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Adding steam radiator

David_54 Member Posts: 16
edited January 2017 in Strictly Steam
Hi there. I have a master bedroom to which I would like to a add a larger radiator in a better location. I have plenty of steam capacity. I have a Trane two pipe system, WM EG-25, runs at about 2 oz pressure, works well. I would disconnect existing undersized bedroom rad from basement mains (left as undersized from remodel decades ago) I would like to locate the new rad under the largest window in the room. Need to run piping down exterior wall. Does piping need to be large diameter >=3/4" iron or are there other alternatives. I'm thinking baseboard or something low profile (not thick). A large, freestanding rad would not be a good fit aesthetically in this particular room. Any suggestions on piping, rads or baseboard?


  • MilanD
    MilanD Member Posts: 1,160
    edited January 2017
    2 thoughts, from a steam user/maintenance person in a large building, with some short and some long rad risers

    If all runs are to all the rest of the rads is 3/4, and this new rad will not be on a fairly same lenght of pipe as the other rads, 3/4 will be fine. You should be able to vent it to get equal amount of steam to it.

    The only other thing you may have to do is rebalance the rest of the rads. But, it's 2 pipe are running at 2 oz, so I think you won't have to do anything.

    If this room is too cold as is, you may bump the pipe size to 1". This will "steal" steam from the main first, and this rad will now definitely get the steam 1st.
    EBEBRATT-Ed Member Posts: 15,344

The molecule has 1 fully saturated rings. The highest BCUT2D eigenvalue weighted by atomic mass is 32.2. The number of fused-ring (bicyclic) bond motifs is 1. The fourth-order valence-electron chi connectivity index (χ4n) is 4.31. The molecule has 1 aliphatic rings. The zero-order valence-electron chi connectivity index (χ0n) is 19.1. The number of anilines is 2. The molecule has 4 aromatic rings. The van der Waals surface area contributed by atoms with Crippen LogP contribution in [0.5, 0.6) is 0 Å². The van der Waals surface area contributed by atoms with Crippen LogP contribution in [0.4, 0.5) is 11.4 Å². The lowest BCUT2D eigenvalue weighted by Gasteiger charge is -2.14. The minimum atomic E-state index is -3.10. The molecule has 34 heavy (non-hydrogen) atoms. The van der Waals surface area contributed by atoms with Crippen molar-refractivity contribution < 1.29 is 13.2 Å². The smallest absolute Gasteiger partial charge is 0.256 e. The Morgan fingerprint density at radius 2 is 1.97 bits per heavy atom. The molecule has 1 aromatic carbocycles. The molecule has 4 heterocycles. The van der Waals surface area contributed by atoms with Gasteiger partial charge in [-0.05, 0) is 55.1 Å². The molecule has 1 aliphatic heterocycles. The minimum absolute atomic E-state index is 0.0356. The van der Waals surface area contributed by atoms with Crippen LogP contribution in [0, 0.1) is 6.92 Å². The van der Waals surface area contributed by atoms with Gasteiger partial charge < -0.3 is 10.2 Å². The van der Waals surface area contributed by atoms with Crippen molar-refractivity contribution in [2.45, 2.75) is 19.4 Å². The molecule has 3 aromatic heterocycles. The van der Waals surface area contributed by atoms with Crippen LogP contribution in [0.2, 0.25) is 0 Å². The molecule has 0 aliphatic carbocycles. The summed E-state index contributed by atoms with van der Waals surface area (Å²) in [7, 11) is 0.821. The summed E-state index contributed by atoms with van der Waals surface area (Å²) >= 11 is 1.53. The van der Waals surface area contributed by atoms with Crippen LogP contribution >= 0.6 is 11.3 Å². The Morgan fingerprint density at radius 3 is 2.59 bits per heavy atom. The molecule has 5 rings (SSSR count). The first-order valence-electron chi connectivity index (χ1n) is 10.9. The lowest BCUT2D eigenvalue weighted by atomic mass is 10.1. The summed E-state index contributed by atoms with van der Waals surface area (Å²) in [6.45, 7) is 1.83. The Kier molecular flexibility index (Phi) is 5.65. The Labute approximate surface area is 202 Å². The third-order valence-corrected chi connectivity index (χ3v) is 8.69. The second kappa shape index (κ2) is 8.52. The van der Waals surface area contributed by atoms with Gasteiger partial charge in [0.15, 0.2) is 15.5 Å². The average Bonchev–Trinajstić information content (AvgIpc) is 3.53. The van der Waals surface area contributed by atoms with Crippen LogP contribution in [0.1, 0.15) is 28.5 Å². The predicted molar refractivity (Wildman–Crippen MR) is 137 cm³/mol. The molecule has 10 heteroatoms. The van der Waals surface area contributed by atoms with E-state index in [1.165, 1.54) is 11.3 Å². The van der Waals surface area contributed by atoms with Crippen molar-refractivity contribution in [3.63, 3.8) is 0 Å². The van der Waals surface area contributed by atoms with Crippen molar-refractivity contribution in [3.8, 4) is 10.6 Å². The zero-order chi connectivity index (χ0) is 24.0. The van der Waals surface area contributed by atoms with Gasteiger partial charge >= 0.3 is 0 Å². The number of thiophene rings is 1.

I would go on the Burnham website (US Boiler) and look under radiation for what is available.

    You can use a radiator, or convector or Base Ray CI baseboard. First you should do a heat loss of the room so you know how much radiation to install.

    You should also try and determine how your existing radiation in the rest of the house is sized. If its 10% oversized for instance then you would size your new radiator the same way. Otherwise the house will not balance.

    Once you know the capacity of the new radiation come back here and we can help with pipe sizing and venting
  • David_54
    David_54 Member Posts: 16
    edited January 2017
    For the most part, the rest of the house is oversized, rads left over from the coal-fired days of the 1920s. None of my rads ever get 100% hot before the thermostat is satisfied. I'm in Michigan. Rumor has it that it was considered healthy to leave windows partially open during the winter for fresh air (No one realized the rest of the housing envelope leaked like a sieve letting in plenty of makeup air). Thus the coal boiler steamed 24/7 during the heating season - the rads must have been more completely hot back then. Fast forward to 2017, with new windows, insulation, etc. my existing rads are larger than they need to be.